[2004] – O metro ligeiro de superfície Algés – Falagueira é um meio de transporte mais rápido e com um orçamento menos elevado na sua construção do que o metro subterrâneo actualmente explorado em Lisboa. A nova infra-estrutura visa reforçar a mobilidade na área ocidental da Grande Lisboa pelo que contempla ligações com as linhas ferroviárias de Cascais e de Sintra. A ligação ao Metropolitano será igualmente possível, na Falagueira. A linha Algés – Falagueira contempla 15 paragens: Algés (interface com a estação da CP), Algés-Centro, Algés-Norte, Algés-Miraflores, Miraflores, Outurela, Quinta do Paizinho, Bairro do Zambujal, Alfragide, Alfragide/IC19, Damaia, Damaia (interface com a estação da CP), Venda Nova, Venda Nova Norte, Falagueira (interface com a linha azul do Metro). A distância média entre cada paragem é de 530 metros e o tempo de viagem será de cerca de vinte minutos. O investimento global no metro ligeiro de superfície que irá ligar os concelhos de Oeiras e Amadora e

Selar Lisboa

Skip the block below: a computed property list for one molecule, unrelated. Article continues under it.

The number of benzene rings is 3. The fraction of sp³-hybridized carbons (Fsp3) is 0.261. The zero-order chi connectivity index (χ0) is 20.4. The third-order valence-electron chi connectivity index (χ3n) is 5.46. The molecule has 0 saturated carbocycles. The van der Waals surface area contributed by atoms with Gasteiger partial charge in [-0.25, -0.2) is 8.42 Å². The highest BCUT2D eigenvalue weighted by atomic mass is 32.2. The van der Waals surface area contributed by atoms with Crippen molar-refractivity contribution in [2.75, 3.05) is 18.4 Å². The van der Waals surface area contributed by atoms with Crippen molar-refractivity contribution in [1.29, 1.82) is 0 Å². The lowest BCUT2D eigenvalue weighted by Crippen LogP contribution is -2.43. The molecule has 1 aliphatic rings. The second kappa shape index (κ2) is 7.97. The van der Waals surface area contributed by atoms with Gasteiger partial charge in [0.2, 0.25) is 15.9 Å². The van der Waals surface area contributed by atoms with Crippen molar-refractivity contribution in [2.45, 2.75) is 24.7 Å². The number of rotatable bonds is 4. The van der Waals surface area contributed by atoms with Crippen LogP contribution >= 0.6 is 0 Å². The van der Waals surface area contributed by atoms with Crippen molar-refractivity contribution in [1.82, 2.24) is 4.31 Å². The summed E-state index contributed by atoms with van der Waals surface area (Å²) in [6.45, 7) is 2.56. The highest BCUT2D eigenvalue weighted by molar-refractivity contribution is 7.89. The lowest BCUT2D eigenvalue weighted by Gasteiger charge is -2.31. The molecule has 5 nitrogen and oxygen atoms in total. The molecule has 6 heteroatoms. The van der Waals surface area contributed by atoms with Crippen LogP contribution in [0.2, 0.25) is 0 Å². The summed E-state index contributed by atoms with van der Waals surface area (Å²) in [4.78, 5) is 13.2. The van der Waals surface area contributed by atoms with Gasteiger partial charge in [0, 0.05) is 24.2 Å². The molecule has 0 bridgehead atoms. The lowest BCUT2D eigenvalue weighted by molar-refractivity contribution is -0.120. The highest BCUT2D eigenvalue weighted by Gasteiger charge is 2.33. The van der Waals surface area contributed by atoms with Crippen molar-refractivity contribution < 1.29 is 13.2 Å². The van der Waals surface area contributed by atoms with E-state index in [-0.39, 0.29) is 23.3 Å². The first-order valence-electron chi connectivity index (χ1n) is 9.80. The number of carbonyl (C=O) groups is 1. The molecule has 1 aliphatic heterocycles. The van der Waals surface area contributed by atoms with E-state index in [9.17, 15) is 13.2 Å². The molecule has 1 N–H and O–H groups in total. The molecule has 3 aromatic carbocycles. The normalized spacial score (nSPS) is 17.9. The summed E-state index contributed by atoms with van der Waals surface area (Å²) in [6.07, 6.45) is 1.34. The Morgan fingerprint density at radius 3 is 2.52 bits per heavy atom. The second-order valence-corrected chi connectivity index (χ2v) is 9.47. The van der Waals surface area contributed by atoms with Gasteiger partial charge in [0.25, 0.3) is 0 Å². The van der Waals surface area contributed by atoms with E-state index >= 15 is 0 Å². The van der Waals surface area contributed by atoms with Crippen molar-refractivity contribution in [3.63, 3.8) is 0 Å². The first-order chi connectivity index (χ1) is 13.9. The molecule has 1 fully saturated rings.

Esta linha circular do metropolitano é o coroar da estratégia do Manuel Salgado para Lisboa: um núcleo central com forte concentração de terciário e habitação de luxo (Eixo Central e Avenidas Novas), a que se juntam a Baixa, as colinas históricas e a frente ribeirinha, para usufruto dos turistas e residência de estrangeiros endinheirados. Fora desta cidade para os ricos e os turistas, ficam os bairros municipais, a classe média e os “enclaves” da população trabalhadora de menores recursos que ainda resiste à expulsão para as periferias. Estamos assim perante uma cidade cada vez mais dual, onde a linha circular do metropolitano só vem favorecer, acelerando, o processo de gentrificação e turisficação de Lisboa. Ao mesmo tempo deixa para as calendas gregas o serviço a bairros populares que continuam mal servidos de transportes coletivos. [Fernando Nunes da Silva, antigo vereador da Mobilidade da Câmara Municipal de Lisboa, SOL , 2018] “Numa visão de futuro”, o vereador Manuel Salgado, re